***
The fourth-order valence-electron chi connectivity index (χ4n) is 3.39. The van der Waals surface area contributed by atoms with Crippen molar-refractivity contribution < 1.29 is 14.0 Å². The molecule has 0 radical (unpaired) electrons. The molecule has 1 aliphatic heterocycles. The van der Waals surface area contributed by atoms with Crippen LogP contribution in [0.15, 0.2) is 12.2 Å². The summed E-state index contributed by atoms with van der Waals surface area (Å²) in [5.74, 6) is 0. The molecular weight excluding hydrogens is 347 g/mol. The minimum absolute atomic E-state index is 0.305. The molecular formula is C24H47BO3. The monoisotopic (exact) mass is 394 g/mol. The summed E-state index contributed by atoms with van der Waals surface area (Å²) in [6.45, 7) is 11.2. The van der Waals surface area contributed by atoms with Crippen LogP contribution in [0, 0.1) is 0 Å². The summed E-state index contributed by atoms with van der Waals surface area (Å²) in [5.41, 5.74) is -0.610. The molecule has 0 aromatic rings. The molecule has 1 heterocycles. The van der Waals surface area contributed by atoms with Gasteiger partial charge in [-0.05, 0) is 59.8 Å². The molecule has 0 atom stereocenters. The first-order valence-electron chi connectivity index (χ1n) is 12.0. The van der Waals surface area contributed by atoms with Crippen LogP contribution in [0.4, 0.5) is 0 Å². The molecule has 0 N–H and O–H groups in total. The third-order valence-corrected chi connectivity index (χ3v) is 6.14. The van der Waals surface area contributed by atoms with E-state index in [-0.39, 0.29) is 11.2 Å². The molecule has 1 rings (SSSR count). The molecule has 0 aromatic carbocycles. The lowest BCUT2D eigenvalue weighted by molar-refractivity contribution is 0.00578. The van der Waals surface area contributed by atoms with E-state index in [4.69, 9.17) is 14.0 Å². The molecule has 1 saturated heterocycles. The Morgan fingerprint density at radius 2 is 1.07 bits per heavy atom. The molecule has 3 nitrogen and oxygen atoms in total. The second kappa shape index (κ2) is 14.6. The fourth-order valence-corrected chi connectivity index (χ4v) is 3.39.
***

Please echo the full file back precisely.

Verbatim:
The fourth-order valence-electron chi connectivity index (χ4n) is 3.39. The van der Waals surface area contributed by atoms with Crippen molar-refractivity contribution < 1.29 is 14.0 Å². The molecule has 0 radical (unpaired) electrons. The molecule has 1 aliphatic heterocycles. The van der Waals surface area contributed by atoms with Crippen LogP contribution in [0.15, 0.2) is 12.2 Å². The summed E-state index contributed by atoms with van der Waals surface area (Å²) in [5.74, 6) is 0. The molecular weight excluding hydrogens is 347 g/mol. The minimum absolute atomic E-state index is 0.305. The molecular formula is C24H47BO3. The monoisotopic (exact) mass is 394 g/mol. The summed E-state index contributed by atoms with van der Waals surface area (Å²) in [6.45, 7) is 11.2. The van der Waals surface area contributed by atoms with Crippen LogP contribution in [0, 0.1) is 0 Å². The summed E-state index contributed by atoms with van der Waals surface area (Å²) in [5.41, 5.74) is -0.610. The molecule has 0 aromatic rings. The molecule has 1 heterocycles. The van der Waals surface area contributed by atoms with Gasteiger partial charge in [-0.05, 0) is 59.8 Å². The molecule has 0 atom stereocenters. The first-order valence-electron chi connectivity index (χ1n) is 12.0. The van der Waals surface area contributed by atoms with Crippen LogP contribution in [0.4, 0.5) is 0 Å². The molecule has 0 N–H and O–H groups in total. The third-order valence-corrected chi connectivity index (χ3v) is 6.14. The van der Waals surface area contributed by atoms with E-state index in [-0.39, 0.29) is 11.2 Å². The molecule has 1 rings (SSSR count). The molecule has 0 aromatic carbocycles. The lowest BCUT2D eigenvalue weighted by molar-refractivity contribution is 0.00578. The van der Waals surface area contributed by atoms with E-state index in [4.69, 9.17) is 14.0 Å². The molecule has 1 saturated heterocycles. The Morgan fingerprint density at radius 2 is 1.07 bits per heavy atom. The molecule has 3 nitrogen and oxygen atoms in total. The second kappa shape index (κ2) is 14.6. The fourth-order valence-corrected chi connectivity index (χ4v) is 3.39.